Tuesday, February 13, 2007

Summer Fun

My step-daughter showed us a DVD of her summer theater camp experience. Children, between the ages of 8 and 18 prepared a musical, and then traveled to a few cities and villages around the Swiss border to perform their show. There are costumes, painted sets, lights, directors, and professional musicians.

The musical was an allegory of sorts about the World War II and Nazism. There is a sort of emperor who wants to de-ignite the moon, banish freedom, and have certain citizens wear yellow Dr. Seuss pompoms. All this happens to cheery but somber songs (no dance).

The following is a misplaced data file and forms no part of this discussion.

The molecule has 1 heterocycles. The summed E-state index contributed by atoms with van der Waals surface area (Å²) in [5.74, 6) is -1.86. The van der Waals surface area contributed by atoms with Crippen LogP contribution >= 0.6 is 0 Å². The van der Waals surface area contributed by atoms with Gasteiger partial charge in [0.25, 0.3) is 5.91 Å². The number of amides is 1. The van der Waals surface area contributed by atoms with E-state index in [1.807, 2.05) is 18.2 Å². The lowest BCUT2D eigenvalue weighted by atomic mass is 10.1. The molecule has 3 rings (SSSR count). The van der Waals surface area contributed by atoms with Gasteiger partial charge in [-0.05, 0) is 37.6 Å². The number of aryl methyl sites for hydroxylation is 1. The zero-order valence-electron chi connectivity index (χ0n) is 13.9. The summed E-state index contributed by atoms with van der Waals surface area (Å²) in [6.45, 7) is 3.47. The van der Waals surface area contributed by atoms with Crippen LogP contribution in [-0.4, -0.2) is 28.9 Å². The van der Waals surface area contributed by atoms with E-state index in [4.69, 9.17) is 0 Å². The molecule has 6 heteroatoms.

In the “behind the scenes documentary,” one child talks about how he’s happy to be part of a play that warns about the evils of the world. He seems convinced that the musical will contribute to the education of audiences and somehow prevent historical reoccurrence. There is no doubt in my mind that experience was fulfilling for him, but does art actually have the power to convince others? Can it change anyone’s mind? Can it act as a political force? And above all, is it not just kitsch to put historical tragedy to music sung buy kids?

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